Even though I did not know about the low recovery until after the workout as I did not sync the previous night’s sleep data before I did the workout, I could not complete the workout. There was nothing in the previous two days that really suggested I would struggle with a workout on this day (except perhaps the long run 2 days before), but the Whoop predicted it.


 On the other hand, I had a string of low recovery days on 7th April (23%)
 although I felt strong during an easy run that day, and 8th April (11%)
but turned in a decent performance for a relatively high intensity long run on the 8th.
Strangely, my recovery improved on 9th April despite the hard effort the day before.
It continued to improve on the 10th.
I think the Recovery Index does an amazing job despite not having to take into account the amount of cumulative strain from the previous days. I have since learnt that any naps that are logged during the day will be taken into consideration when the system determines how much sleep you need for that night. There are numerous training models that rely in some way on the accumulation of chronic training stress, e.g. Training Peaks and their ATL (Acute Training Load) and CTL (Chronic Training Load) to predict fitness trends. However, the Whoop is able to bypass all this and come up with reliable data by simply analysing trends in sleep-based HR and HRV, which is most remarkable.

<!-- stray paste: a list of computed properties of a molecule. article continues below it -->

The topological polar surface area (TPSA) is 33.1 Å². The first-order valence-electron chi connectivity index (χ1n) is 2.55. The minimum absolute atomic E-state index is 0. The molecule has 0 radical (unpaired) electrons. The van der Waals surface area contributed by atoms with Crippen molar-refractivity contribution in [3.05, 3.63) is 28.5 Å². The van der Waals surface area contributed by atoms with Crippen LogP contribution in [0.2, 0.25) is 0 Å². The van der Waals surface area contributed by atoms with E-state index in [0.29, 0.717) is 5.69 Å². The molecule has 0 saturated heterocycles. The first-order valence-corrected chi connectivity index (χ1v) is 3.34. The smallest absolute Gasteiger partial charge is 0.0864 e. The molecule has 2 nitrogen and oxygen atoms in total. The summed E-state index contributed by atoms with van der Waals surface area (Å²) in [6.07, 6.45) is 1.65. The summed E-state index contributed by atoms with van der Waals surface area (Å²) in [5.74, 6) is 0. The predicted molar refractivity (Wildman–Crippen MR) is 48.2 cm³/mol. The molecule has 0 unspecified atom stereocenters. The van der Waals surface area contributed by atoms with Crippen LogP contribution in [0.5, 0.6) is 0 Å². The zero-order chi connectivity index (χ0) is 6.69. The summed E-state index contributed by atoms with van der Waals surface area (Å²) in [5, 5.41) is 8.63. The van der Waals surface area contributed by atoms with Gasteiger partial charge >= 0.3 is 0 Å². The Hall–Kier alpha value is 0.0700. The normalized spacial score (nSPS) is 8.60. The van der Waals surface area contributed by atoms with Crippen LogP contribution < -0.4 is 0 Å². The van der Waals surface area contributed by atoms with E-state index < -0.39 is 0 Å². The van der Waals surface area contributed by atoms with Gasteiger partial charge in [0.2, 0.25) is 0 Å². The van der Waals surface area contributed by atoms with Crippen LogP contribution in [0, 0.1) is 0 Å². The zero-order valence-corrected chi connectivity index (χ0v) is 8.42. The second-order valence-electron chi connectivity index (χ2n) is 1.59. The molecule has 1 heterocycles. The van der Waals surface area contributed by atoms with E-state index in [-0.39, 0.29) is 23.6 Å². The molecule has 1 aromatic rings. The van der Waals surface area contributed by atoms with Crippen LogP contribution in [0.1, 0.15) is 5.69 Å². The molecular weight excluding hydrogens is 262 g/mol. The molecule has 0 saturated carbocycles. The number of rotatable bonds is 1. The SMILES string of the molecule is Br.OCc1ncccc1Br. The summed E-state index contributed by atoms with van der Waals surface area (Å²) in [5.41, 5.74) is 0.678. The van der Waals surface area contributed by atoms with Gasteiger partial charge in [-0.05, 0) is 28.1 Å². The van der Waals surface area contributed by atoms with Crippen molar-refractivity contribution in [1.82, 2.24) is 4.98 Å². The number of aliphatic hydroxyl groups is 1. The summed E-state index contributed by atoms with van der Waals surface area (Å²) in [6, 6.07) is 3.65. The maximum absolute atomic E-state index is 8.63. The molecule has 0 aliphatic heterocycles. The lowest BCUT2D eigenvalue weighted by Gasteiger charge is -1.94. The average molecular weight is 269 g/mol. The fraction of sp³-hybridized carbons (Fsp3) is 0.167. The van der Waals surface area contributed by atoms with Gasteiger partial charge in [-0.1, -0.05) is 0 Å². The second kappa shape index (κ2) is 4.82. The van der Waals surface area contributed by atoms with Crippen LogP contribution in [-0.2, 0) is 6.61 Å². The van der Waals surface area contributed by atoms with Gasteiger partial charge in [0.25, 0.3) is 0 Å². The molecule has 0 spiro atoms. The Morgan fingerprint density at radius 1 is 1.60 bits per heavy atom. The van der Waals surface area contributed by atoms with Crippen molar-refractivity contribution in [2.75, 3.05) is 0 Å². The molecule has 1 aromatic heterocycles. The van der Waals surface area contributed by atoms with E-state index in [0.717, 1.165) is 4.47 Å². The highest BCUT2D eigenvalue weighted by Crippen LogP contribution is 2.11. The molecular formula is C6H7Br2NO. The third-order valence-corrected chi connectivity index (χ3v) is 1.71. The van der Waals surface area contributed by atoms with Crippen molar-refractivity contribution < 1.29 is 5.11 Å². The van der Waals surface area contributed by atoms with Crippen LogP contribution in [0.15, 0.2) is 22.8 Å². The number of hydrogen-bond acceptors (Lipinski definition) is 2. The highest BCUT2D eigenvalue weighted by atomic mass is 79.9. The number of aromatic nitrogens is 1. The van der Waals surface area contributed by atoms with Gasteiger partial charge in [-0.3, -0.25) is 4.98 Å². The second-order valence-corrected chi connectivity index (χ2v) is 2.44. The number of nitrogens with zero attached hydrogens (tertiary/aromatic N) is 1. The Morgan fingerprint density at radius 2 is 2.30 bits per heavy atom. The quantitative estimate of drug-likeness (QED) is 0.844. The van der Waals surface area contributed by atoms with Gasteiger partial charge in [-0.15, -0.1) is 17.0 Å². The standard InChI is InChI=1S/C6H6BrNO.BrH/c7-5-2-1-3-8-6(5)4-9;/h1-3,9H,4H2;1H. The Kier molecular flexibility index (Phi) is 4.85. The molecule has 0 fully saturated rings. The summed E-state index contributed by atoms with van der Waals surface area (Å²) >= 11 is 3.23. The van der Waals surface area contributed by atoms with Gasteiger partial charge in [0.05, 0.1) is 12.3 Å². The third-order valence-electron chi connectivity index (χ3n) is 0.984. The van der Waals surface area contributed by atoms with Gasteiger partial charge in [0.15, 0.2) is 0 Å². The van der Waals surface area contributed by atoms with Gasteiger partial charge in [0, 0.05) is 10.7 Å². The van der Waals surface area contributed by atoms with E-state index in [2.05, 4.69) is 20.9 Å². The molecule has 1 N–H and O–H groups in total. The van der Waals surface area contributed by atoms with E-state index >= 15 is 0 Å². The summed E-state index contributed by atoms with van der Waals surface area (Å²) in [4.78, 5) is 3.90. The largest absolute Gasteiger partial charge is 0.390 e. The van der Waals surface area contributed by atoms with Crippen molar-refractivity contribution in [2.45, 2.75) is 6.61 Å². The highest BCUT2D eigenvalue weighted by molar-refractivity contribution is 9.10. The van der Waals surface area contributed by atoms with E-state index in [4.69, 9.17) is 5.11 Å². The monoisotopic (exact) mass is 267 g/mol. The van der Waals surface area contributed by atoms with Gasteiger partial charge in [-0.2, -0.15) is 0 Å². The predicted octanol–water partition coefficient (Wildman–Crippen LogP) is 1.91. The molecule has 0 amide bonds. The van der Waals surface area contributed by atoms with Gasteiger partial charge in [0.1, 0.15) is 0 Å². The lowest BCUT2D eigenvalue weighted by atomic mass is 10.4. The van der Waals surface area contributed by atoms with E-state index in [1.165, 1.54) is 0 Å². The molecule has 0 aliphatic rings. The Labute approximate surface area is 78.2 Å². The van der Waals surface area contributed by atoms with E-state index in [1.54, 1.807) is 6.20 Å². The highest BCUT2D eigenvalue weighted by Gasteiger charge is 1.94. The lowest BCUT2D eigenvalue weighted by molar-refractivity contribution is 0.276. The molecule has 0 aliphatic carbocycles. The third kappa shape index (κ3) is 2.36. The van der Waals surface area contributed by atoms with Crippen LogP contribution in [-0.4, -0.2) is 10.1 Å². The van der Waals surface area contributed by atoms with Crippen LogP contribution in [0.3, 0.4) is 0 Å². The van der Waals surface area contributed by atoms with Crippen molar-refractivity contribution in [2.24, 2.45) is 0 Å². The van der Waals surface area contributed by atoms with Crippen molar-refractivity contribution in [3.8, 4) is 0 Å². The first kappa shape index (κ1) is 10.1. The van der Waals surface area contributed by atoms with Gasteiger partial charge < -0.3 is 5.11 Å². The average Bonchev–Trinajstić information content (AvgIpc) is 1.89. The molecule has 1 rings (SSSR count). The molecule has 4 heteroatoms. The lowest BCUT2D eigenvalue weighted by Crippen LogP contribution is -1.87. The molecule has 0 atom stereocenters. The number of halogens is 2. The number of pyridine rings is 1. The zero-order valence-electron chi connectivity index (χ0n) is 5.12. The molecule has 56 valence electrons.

Subjective Input and the Role of Muscle Fatigue
Another interesting point of note is on the user input regarding subjective feeling of how rested one is the next morning,

and the activities one did before going to sleep.